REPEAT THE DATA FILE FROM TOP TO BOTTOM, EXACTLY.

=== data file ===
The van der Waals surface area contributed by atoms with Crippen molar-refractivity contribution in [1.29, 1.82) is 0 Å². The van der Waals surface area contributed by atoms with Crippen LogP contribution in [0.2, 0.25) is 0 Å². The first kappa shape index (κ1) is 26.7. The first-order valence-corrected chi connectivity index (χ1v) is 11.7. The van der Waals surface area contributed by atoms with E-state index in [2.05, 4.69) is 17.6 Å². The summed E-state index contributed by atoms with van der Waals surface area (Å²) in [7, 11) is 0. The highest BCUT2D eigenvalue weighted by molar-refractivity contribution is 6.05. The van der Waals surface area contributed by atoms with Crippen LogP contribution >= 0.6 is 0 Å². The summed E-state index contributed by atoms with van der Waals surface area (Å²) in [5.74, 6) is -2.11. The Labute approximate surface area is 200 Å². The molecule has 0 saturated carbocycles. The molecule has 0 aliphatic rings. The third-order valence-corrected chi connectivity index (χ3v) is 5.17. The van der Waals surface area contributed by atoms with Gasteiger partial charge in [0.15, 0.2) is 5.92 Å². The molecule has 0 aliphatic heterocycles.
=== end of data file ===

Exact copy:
The van der Waals surface area contributed by atoms with Crippen molar-refractivity contribution in [1.29, 1.82) is 0 Å². The van der Waals surface area contributed by atoms with Crippen LogP contribution in [0.2, 0.25) is 0 Å². The first kappa shape index (κ1) is 26.7. The first-order valence-corrected chi connectivity index (χ1v) is 11.7. The van der Waals surface area contributed by atoms with E-state index in [2.05, 4.69) is 17.6 Å². The summed E-state index contributed by atoms with van der Waals surface area (Å²) in [7, 11) is 0. The highest BCUT2D eigenvalue weighted by molar-refractivity contribution is 6.05. The van der Waals surface area contributed by atoms with Crippen LogP contribution >= 0.6 is 0 Å². The summed E-state index contributed by atoms with van der Waals surface area (Å²) in [5.74, 6) is -2.11. The Labute approximate surface area is 200 Å². The molecule has 0 saturated carbocycles. The molecule has 0 aliphatic rings. The third-order valence-corrected chi connectivity index (χ3v) is 5.17. The van der Waals surface area contributed by atoms with Gasteiger partial charge in [0.15, 0.2) is 5.92 Å². The molecule has 0 aliphatic heterocycles.